Which treatment will prevent migration better: thermal or chemical?(4 posts)
We are deciding between thermal vs chemical treatment. We share a wall with neighbors. The thermal providers say thermal is best at preventing the bed bugs from traveling across this wall which is 120-year old brick covered with plaster. The highly recommended chemical PCO says his treatment will prevent it better since some bugs that have recently eaten wont move towards the heat and may move away from it. The thermal folks say that the bugs won't flee the heat at all.
Only one room shares a wall but that room is infected.
What do you experts recommend? Thanks.
It all depends on who does the work really. Anything can go wrong in both cases. Chemical has a residual so if anything is not killed on day one you have back up. Once the truck drives away from the thermal treatment ... it has to be 100%
Many of the folks I work with use pesticides in combination with heat.
If there are masonry walls covered with real plaster then these areas may present a significant heat sink. That is an areas which is difficult to up to and hold the lethal temperatures. it's not imposible but can be difficult.
It does not need to be a one or the other method situation.
Given the choice, perhaps go with the professional you feel most comfortable with and who will stand behind his work.
You can also ask for referrals from satisfied customers if this would help you to decide.
Good luck, which ever you choose, I hope it owrks out well for you ! paul b.
I just wanted to second what the two PCOs here already said: it's less about the method and more about the application.
I live in a post WWII four-plex (very common construction in my part of southern California). I was the only unit infested. I had heat treatment. The bugs did not migrate.
Chemical treatments typically take longer than heat treatments, so I would think that if you're not being bait for the bugs during that time, in most cases, there's a slightly greater chance (and by slightly greater, I'm talking about a chance of .001 vs. .002 %) of the bugs migrating with chemical, but depending on the construction of your home, heat treatment may be slightly harder to do.
The PCOs who replied above, however, are exactly correct. A good chemical based treatment from a PCO who knows what he or she is doing with bed bugs is just as good at keeping the bugs from moving as a good heat treatment from a PCO who knows what he or she is doing. Part of that expertise is the PCO's ability to assess your home and figure out what's best for that particular situation.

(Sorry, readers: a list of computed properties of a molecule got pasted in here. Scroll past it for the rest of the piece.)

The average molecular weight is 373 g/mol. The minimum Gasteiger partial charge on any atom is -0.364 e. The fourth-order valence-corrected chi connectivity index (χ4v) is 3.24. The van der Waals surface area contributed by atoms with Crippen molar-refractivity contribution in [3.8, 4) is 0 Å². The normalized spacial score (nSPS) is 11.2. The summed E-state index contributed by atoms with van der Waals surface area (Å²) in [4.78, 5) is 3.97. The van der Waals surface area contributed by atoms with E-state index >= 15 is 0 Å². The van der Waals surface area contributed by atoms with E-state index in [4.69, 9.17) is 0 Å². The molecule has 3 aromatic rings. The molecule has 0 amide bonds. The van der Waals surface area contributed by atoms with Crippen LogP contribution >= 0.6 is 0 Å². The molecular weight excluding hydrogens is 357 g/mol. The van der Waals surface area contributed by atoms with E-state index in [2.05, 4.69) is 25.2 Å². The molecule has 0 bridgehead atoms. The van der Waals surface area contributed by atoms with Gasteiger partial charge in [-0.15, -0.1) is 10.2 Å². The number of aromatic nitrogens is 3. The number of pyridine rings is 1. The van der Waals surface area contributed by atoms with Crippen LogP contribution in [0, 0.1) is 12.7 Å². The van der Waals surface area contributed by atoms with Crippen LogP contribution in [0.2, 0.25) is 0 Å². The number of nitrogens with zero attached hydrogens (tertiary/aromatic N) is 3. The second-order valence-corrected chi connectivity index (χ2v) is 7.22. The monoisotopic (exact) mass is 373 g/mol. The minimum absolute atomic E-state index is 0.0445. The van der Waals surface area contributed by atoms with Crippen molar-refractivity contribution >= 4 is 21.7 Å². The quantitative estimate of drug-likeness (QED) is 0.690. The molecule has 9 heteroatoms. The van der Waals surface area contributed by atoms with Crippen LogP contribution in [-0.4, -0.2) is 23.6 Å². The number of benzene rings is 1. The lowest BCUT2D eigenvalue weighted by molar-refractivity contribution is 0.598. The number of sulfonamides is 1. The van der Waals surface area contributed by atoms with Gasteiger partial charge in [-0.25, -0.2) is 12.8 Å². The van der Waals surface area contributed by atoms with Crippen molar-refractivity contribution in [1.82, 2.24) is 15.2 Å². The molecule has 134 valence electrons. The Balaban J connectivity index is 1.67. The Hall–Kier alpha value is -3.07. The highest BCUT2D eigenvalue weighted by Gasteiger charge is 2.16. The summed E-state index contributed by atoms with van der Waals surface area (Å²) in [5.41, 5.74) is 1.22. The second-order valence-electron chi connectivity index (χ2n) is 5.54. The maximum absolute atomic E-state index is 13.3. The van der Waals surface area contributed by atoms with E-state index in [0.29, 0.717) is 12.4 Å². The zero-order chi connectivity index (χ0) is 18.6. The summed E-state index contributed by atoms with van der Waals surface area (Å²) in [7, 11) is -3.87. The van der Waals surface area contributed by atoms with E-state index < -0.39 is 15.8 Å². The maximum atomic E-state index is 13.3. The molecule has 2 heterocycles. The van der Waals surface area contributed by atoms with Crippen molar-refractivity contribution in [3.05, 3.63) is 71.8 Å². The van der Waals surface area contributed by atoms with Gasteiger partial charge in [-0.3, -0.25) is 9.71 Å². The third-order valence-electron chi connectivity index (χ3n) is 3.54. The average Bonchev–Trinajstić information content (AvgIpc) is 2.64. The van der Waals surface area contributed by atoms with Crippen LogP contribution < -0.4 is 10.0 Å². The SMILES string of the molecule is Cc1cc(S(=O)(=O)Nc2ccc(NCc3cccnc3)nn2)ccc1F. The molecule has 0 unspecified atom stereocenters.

Our lives would all be a lot easier if there were one or two foolproof ways to get rid of bed bugs that worked 100% of the time, even when administered by PCOs who are only semi-skilled to clients who are poorly prepared and who are what medical folks would call non-compliant with the preparation and treatment. However, human beings are fallible.
The advice that I give out most often is as true in this situation as it is in most other scenarios: the best thing you can do to get rid of your problem as quickly, completely, and cheaply as possible if you look at the long run is to hire the best, most-experienced with bed bug PCO in your area whose treatment philosophy most closely matches your own. And prioritize those criteria in that order:
1. best, most-experienced with bed bugs PCO is the criterion that takes priority.
2. whose treatment philosophy matches your own is the secondary one if you've got more than one PCO who meets the standards for criterion #1.
Search the boards to see if there are reviews here of the PCOs you're considering. If not, look for reviews on places like Yelp or Angie's List. If there's nothing there, you might post here to see if anyone here knows anything about the PCOs in question. (Yes, as with all internet sources, it's up to you to look for any bias in what's reported in terms of online reviews, but sometimes you can find useful information that way.)
Hope that helps a bit.
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